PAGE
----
Skyrocketing health-care costs are a fixation of governments from Japan to France, all facing the same demographic challenge of an aging population as we do, but not content as we are in passively watching health-care costs gobble up 40 per cent of our economy by mid-century, likely sooner. Health care is perhaps the one major field most stubbornly resistant to reform in both quality (medical errors are rampant) and cost-efficiency. At least in its big cities, China is far ahead of North America in electronic medical records, which cut down on errors and costly duplication, and make “distance care” more practical.Setting aside the general vagueness and lack of specifics in this "idea", it betrays both all-too-common simplistic thinking about these issues. Medical errors are rampant? I'd say they happen and are to a small extent unavoidable. As I wrote in the fall, there are numerous approaches to improve communication and cut down on errors, such as the addition of universal checklists to the OR. I'd hazard a guess that electronic medical records would play - at best - a small role in "cutting down" errors. We have many computer-based records systems as it stands, but in my admittedly limited experience paper charts are easier to flip through to find what you're looking for. I'm not sure where the duplication comes in either; if the past, oh, 30 years or so have shown anything, it's that computer infrastructure is expensive, high maintenance, and certainly not cheaper than paper.
As to the breadth of coverage, our imagined comprehensive Medicare coverage is anything but. It lacks the universal dental care of Britain and state-funded prescription-drug provision of France and Japan.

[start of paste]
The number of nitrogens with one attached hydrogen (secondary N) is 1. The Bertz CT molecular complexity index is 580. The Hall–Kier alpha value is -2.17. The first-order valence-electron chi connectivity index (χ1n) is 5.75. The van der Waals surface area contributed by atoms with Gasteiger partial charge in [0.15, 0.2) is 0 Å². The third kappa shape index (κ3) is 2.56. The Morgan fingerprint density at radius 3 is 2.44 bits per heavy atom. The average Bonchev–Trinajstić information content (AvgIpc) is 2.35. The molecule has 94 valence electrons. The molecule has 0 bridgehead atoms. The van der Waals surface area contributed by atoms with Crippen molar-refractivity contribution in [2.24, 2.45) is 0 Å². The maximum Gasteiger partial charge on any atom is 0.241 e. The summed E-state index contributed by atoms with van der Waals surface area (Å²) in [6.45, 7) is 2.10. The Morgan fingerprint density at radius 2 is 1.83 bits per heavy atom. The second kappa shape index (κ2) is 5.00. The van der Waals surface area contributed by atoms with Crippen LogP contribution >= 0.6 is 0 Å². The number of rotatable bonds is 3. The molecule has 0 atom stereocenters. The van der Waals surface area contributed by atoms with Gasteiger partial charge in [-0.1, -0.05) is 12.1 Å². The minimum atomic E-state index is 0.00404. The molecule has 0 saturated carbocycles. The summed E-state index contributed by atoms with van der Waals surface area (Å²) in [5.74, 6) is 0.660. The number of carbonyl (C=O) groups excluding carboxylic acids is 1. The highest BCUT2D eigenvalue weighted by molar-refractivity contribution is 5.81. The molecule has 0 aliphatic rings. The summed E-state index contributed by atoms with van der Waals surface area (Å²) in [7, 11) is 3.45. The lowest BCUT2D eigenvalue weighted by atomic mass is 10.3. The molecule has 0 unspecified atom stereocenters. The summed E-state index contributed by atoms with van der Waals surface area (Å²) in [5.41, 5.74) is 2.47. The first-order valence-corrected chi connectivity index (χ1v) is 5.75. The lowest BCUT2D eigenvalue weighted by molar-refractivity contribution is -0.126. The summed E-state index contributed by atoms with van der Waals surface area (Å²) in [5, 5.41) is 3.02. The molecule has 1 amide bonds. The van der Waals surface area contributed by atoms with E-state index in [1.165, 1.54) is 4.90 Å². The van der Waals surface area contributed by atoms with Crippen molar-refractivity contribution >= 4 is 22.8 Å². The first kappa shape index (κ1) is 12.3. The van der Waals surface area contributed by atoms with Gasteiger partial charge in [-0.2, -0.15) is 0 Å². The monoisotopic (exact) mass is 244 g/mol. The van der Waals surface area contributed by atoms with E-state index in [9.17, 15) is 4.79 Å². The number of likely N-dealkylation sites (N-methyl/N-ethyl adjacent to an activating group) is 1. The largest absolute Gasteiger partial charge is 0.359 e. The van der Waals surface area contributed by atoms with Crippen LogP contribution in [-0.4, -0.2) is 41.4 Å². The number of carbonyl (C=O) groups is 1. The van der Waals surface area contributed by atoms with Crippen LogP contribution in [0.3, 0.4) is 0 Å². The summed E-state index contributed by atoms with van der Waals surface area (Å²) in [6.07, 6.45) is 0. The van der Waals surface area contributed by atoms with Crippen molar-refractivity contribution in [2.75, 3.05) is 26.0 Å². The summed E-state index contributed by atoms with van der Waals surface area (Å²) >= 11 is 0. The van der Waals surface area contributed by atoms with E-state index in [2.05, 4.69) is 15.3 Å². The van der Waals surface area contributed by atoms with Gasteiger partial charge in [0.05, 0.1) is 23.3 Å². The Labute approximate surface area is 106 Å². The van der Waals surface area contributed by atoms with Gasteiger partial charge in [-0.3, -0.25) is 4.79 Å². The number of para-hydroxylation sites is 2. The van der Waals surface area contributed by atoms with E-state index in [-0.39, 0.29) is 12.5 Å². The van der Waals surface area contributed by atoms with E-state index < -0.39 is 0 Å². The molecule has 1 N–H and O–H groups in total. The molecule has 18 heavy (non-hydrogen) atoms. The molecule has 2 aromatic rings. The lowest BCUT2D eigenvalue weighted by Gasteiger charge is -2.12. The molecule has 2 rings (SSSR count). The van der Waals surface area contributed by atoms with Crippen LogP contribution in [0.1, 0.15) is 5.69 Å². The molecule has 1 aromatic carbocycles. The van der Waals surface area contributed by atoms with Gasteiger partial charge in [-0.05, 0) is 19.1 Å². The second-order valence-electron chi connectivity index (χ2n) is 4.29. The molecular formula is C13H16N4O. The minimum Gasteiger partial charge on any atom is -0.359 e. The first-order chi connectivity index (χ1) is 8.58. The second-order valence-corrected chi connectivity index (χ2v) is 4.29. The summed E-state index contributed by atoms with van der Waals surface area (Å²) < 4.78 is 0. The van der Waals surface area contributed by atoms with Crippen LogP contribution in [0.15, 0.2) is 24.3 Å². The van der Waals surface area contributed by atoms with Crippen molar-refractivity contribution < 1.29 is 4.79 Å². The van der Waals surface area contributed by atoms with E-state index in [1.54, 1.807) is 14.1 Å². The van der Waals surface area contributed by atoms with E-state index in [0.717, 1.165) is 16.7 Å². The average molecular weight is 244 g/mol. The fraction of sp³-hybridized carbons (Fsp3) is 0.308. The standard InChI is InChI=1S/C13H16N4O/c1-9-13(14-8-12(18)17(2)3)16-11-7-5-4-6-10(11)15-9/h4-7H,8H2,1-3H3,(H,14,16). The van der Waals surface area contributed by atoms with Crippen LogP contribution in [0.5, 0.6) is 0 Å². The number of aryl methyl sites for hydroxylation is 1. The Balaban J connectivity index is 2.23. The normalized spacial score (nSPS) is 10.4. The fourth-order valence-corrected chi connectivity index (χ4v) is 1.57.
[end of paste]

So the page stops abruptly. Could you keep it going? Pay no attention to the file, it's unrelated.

Just as caregivers have little incentive to rethink treatment, patients have little reason to adopt a healthier lifestyle of proper diet and fitness. A reinvented Medicare would impose means-testing and co-pays to provide that incentive. As part of that overhaul, universal care would be made truly comprehensive by embracing dental health and pharmacare extending beyond the seniors now receiving it.
Olive is quite right that we lack universal dental coverage (which I understand the UK doesn't have to the extent he implies) or prescription-drug provision... though drugs for certain chronic conditions and cancers are. He probably should have discussed drug costs in more detail, however, as if there's anything "unsustainable" (a common media refrain) about our system, it's drug costs - most of which are privately paid.
His last point is simply morally unjustifiable. On one hand, I'd say that good health is its own reward, and while there's no shortage of people who make bad choices (e.g. NEVER start smoking), there are many more whose jobs facilitate a sedentary lifestyle and it is a simple effect that people with low incomes and limited educations have the worst health outcomes. Another sizeable group of "frequent flyers" for health care suffer from genetic predispositions to different diseases. In short, Olive is advocating that sick people be punished for their poor health status, under the supposition that this will give them an "incentive"... not to be sick. I guess. I'm sure those with type 1 diabetes or rheumatoid arthritis would be happy to pay nominal co-pays if it would rid them of their conditions once and for all, but that's not how things work. I'm not aware that such incentives actually work anyhow, apart from having the documented effect of driving people with low incomes away from seeking health care. And that's a bad thing.